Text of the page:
Lyber Inc, is the newest ride sharing competitor to Uber and Lyft in the transportation industry. They are looking for a recommendation on the optimal hotspots to place their vehicles based on inefficiencies found in their competitor Uber's current vehicle dispersion. The specific target area is the MTA subway stations in NYC area.
We target subway riders exiting stations. We assume that a potential Lyber user uses the MTA system for the long haul before switching to a ride sharing service for the remainder of his/her trip after exiting a station.
We need to identify the areas (subways stations) where there is a significant lack of supply (competitor company drivers) compared to demand (potential riders) and encourage Lyber drivers to prioritize these areas.
To calculate the supply from a competitor (Uber), we use the publicly available data from Uber with the time and location for each pickup.
By comparing the two for a particular station within a given time frame (for example, 6 months), we can have some idea on how well the Uber is serving the potential riders from that particular station. The opportunity arrives when we identify a station where Uber is clearly not sending** enough cars.
** Uber does not technically send the cars anywhere, however, it increases the fare for some areas as an incentive to their drivers.
We have two hypotheses/assumptions as the basis for our data project.
(1) The potential number of ride requests is proportional to the number of people exiting the station at any given time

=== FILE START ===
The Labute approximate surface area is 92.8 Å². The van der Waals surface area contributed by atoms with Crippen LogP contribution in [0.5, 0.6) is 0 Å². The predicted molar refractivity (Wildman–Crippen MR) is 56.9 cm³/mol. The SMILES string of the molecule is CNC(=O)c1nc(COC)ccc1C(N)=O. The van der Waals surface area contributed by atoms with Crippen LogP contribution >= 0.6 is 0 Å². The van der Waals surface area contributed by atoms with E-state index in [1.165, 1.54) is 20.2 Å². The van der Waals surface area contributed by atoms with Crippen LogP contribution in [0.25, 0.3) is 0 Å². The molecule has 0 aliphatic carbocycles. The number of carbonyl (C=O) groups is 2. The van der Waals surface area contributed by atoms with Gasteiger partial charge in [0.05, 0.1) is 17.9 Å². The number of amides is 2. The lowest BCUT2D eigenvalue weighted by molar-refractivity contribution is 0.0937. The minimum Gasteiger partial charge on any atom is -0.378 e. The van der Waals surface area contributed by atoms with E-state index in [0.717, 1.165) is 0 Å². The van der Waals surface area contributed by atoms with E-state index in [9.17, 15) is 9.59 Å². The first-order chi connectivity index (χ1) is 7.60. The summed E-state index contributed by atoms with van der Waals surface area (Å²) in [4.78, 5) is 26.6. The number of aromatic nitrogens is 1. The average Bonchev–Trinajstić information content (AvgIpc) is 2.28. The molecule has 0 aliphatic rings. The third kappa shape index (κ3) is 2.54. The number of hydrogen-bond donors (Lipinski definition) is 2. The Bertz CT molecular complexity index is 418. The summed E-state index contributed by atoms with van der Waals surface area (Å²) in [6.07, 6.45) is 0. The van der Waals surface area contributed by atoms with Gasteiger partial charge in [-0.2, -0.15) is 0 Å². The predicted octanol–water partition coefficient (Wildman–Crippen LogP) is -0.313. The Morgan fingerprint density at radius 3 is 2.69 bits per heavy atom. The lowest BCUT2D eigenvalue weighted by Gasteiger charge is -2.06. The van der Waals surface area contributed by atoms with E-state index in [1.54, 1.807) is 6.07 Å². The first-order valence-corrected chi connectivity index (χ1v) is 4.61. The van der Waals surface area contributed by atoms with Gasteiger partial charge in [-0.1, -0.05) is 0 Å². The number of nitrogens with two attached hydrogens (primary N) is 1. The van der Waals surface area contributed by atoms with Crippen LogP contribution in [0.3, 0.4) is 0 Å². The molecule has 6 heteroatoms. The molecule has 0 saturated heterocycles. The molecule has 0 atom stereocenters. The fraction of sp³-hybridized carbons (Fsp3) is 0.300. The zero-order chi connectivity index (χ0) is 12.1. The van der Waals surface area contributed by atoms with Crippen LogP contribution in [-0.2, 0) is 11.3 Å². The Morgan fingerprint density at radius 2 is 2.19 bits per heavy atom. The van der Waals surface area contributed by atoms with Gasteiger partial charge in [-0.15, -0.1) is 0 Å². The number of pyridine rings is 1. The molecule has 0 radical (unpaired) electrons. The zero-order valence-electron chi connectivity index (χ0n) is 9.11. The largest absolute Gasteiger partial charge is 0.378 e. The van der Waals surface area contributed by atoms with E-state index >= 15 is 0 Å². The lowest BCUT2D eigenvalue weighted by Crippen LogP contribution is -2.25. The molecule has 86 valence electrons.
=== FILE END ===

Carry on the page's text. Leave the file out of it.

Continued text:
(2) The above effect disappears after a certain distance R from the exit of the station.
We look at all Uber pickups within the same time frame (6 months) and registered only the pickup events that are close enough to the station(within a search radius of 200 meters, an estimate of an average city block size). The reason to include the radius is that the concentration effect dies down further away from the station and has little influence on the chance of pickup.
The following charts illustrate the correlations between the number of station exits and Uber pickup for two stations, respectively.
The high correlation suggests that when there is a high number of people exiting the station (Bleecker St in this case), the corresponding Uber pickup number also increases. This translates to a high efficiency of Uber for the station, where there might be less opportunity for Lyber drivers.
The low correlation, on the other hand, indicates a gap between the supply and the demand. Uber appears to be out of sync with the number of people exiting the station (Morris Park in this case) and potentially losing business. Therefore this station is where Lyber could benefit by sending more drivers.
Calculate correlation for all stations
We then apply the same concept to all stations of interest and calculate the correlation between the number of people exiting the station and Uber pickups. These results have been aggregated for the 6 months of available Uber data.
Recommended target stations
Our preliminary findings gave us the 10 least correlated stations for passenger exits with Uber pickups. We found the following stations to have the lowest Uber to turnstile exit correlations making them ideal locations .
The project made substantial use of the following skills:
pandas data wrangling, time series analysis, data visualization
The following can be followed up in the future:
More analysis of other competitors
Span the duration of the research over a longer time frame
Examine more trends (and into the future)
Join with other data for more accurate predictions